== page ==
Hamlet and Zaphod break the rules

There are rules.

Sometimes there are rules that are there just because there have to be rules.  The French know this.  It is important to have rules, so they have rules for everything.  On Paris Metro trains, there used to be a rule listing the order of priority of people to whom you should give-up your seat, because in France they know that there have to be rules.  However everyone ignores the rules because France is an egalitarian society, and nobody has the right to impose rules on anyone else.

Some rules are there for good reasons.  In dramatic writing, one of the most frequently quoted rules is “show, don’t tell”.  The whole point of dramatising something is to show the story; if you want to tell it, you use some medium other than the stage.  “Show, don’t tell” has been around a long time.  Shakespeare knew the rule – and he broke it:

To be, or not to be…

You can argue that the whole of a soliloquy is about telling: it’s just the character talking to the audience.  However Shakespeare’s soliloquies and the best monologues (which, by definition, do the same thing), use telling in order to show us something else: in this case, Hamlet’s state of mind.

Telling instead of showing is at its worst when characters give each other information that they already know.  If the audience can hear that an exchange is there purely to give them information, then it’s bad writing.  It’s bad because it’s distracting. It’s taking the audience away from their suspended disbelief and reminding them that they’re watching a play.  This is at its most obvious in writing for the radio – when a character says something purely to tell the listener what is going on.  I discussed this with Damian Trasler a while back and he gave the example: “The gun that I have in my hand is loaded.”  You can hear the dialogue go “clunk”.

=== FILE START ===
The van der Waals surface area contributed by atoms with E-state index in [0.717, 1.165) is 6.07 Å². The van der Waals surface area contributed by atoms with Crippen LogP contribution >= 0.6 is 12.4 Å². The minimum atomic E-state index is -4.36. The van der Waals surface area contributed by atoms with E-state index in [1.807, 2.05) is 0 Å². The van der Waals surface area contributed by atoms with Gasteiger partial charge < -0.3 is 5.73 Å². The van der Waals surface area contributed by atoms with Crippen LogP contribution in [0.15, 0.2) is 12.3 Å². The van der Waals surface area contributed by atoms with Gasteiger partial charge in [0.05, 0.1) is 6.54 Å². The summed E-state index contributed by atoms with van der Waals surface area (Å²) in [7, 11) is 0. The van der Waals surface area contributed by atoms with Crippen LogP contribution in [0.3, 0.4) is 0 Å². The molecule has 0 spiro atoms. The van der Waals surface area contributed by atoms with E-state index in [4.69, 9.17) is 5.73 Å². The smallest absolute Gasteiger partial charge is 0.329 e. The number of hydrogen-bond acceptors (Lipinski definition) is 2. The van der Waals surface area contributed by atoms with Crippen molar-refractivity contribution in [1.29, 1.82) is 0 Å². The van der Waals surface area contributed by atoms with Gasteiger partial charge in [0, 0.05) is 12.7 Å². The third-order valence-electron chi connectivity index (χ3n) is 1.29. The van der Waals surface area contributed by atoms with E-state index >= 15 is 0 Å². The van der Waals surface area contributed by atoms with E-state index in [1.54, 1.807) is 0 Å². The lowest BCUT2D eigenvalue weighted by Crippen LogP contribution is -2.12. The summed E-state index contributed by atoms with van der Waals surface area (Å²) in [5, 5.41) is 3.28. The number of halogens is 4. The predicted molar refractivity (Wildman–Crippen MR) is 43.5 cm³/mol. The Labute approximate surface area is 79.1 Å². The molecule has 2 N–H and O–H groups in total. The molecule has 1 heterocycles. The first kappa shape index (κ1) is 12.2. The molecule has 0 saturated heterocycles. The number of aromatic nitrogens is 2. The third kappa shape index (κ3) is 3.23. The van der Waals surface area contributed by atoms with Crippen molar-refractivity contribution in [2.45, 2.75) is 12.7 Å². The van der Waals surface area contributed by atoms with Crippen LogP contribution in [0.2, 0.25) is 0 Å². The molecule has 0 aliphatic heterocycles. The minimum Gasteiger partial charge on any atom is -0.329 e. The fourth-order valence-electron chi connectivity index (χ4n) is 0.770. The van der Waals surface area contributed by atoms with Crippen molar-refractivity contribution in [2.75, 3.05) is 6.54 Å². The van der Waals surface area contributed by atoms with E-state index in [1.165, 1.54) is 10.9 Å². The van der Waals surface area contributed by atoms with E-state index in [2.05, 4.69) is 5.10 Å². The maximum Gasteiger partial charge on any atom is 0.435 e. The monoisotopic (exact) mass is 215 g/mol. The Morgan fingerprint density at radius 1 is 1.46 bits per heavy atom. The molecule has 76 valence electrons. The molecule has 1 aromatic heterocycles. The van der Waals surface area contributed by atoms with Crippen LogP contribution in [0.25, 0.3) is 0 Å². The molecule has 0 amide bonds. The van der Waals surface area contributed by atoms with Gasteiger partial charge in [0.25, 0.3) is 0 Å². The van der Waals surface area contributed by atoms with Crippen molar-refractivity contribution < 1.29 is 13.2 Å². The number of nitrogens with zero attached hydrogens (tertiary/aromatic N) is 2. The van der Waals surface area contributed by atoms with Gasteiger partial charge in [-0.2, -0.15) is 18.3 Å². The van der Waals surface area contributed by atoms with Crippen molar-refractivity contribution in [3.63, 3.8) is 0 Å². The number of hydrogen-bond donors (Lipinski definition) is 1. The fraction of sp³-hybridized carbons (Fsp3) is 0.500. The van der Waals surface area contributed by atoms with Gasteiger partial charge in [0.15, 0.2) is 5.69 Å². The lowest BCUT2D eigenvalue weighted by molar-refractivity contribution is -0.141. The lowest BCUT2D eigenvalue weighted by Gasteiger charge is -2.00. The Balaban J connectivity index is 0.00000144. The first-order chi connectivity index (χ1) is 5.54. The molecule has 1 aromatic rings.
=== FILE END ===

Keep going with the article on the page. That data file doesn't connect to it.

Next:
Do not PanicOn the other hand, Douglas Adams deliberately bent that rule for comic effect – with more-or-less Damian’s example.  I can’t remember whether or not it occurs in the books, but it’s in the seventh episode of the original Hitchhiker’s Guide to the Galaxy radio series:

Zaphod:  Look, if it’ll help you to do what I tell you, baby, imagine that I’ve got a blaster-ray in my hand.
Captain:  You have got a blaster ray in your hand.
Zaphod:  So you shouldn’t have to tax your imagination too hard.

There are plenty of occasions when a writer needs to give information to the audience, but it needs to be done creatively, so that the audience hears the dialogue, not the plot.

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